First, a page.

Sunday, 16 April 2017

A Gathering of the Minds

Getting the Job Done 

Everyone came to town for Holy Week, so the Asociacion Cultural gathered itself together.
It was decided somewhere among the grand families of the Plaza Mayor that we'd meet after the Stations of the Cross. And so, thus focused on our many transgressions, as well as the  suffering and death of our Savior and his Mum, we ruled against meeting in the back of the church.
It's too echoey in there. Impossible to make out who is talking, especially when everybody talks at the same time. Which is just about always.
I was the founding president of the Asociacion, but I stepped down last year after two seasons of Big Fun and cultural disconnects. We started some good things, mistakes were made, and a few people sneer and roll their eyes every time my name is mentioned. But that's the price you pay. You can tell a pioneer by the tomahawks sticking out of his head.
So we gathered outside Vitoriana's house, on the corner of the plaza. Some of us sat right down on the pavement, or stood dangerously near to Leandra's prize tulips. Lucy, the new president, presided.
"What do we want to do for this summer? Another Semana Cultural?"
"Yeah! Last year was fun. Let's do that again!"
"Let's do what again? Which part was fun?"
"The movie night. Let's get that giant screen in here again!"
"That giant screen was a pain. Try keeping the kids away from that."
"We had to drive back and forth to Villada to pick it up and return it. And we had to put it up and take it down."
"And we had to sign a million papers to borrow it," I added.
"Let's do like they did here in the old days, when someone brought a projector and a movie. Hang up a sheet on that wall over there, and project it on that."
"Forget the sheet. The wall is whitewashed."
"Where would the electricity come from?"
"Extension cord. We have those. Jesus!"
"Don't be that way."
"What movies will we show? The movies last year were lame."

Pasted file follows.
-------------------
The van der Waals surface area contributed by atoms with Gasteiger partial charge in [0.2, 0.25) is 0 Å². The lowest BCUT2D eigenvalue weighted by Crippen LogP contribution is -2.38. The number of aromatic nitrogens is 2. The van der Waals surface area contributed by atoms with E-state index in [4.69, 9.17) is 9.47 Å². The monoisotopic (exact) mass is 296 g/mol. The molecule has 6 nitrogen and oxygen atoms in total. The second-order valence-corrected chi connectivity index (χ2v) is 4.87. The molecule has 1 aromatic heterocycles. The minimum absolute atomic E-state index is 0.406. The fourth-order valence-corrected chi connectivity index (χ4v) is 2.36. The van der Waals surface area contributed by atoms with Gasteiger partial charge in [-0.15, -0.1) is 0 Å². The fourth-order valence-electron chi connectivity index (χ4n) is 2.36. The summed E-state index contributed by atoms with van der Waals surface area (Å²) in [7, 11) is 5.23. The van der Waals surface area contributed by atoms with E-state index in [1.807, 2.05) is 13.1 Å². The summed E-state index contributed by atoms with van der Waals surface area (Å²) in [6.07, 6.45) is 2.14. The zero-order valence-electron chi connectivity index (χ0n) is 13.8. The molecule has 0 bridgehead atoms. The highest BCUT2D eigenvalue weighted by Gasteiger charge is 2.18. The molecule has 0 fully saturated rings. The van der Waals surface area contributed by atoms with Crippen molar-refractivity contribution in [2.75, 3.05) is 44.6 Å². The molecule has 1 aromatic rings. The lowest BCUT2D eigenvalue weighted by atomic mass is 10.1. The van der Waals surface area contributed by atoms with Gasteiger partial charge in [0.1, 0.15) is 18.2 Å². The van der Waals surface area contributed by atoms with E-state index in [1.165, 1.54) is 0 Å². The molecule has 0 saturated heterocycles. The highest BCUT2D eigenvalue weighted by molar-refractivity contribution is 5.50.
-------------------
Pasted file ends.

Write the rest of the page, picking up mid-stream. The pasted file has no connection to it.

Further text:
"Those are details. We can work that out later. Let's decide what else..."
"Let's do another tortilla contest!"
"Let's do desserts instead this time. We already did tortillas. We know whose is best now."
"But that will spoil everyone's dinner."
"How about we have a flan contest. Flan, and orijuelas. We all know how..."
"So how about tapas?" I said. "Appetizers? Pinchos?"
"Yeah! Let's do pinchos! Everyone loves those!"
"Yeah! Pinchos, and desserts."
"Let's have a proper prize, like 50 Euros. We'd get some people over from San Nicolas then, attract attention from outside,"
"Fifty euros? How about a nice bottle of wine?"
"San Nicolas? The heck with San Nicolas! What do they have to do with this?"
"And let's have a camp-out for the kids, over in the grove."
"We were going to do that last year, but the moms were afraid to let the kids stay out there."
"No, the mothers weren't afraid. The kids were afraid."
"No we weren't! It rained! You wouldn't let us because it rained!"
"OK then. Let's also have an excursion. We can tour the Sunflower Seed Factory in Villada!"
"We can get a bus and go to Astorga, and tour around and have Cocido Maragato!"
"Astorga's too far! What's in Astorga?"
"Everyone will have to pay his own way. The Asociacion can't pay for it."
"Well, of course!"
"And we ought to do something cultural. Like a workshop, or a dance group or something."
"How about we make up some adobes? Mud and straw don't cost anything."
"Yeah! We have brick molds!"
"Sounds pretty messy. Who's going to lead that? Who knows anything about adobe?"
"Rebekah does. She goes to those workshops every year. "
"Rebekah can do it. Can't you?"
"Yes," I said. "We'll make slurry, and all you guys can render the inside walls of my bodega!"
(Slave labor, hooray!)
"So we have all these things to do! What fun!" Lucy said.
"And flowers. Shall we plant flowers again this year? Can I spend 50 euros on flowers for the plaza?" I asked. "It's almost May, almost time to plant."
"Not so many this year. Not enough of us are here all summer. Milagros ended up watering them herself every day," came the slap-down I've been expecting for months.
"Also, sometime in the summer let's think about a wine-tasting night. Everyone bring a bottle from the region where they live -- Vittoria, Burgos, Coruna, Gran Canaria -- and we'll line them all up and taste them and see what we think,"I suggested.
"We can do that with the pinchos! We can do pairings!" said one well-educated cousin.
"No, I mean this as something separate from the Semana Cultural. Not a contest," I tried.
"We can bring the wine, and create a pincho to match,"she insisted.
"What, wine with flan? What the hell? This contest is getting out of hand!"
"Whatever. We'll see. This is just the start."
We were there, we were opinionated, but we got some things figured. We were Angelines, Florin, Leandra, Carlos, Ines, Raul, Cristi, Olaya, Timia, Luci, Milagros, Conchi, Ester, Other Carlos, Judit, Raquel, and me.
Plenty enough to get some culture done.
We have four months to work on it.

Saturday, 8 April 2017

Two Basques Called Antxon

Winter came and went.
I went, too. I went deep into a translating "El Gran Caminante," a seminal Camino memoir by Antxon 'Bolitx' Gabarain, into English. It took a lot longer than I anticipated. Yesterday, five months after I started, "A Walk to the End of the World" was finally polished, and sent off to the production guys.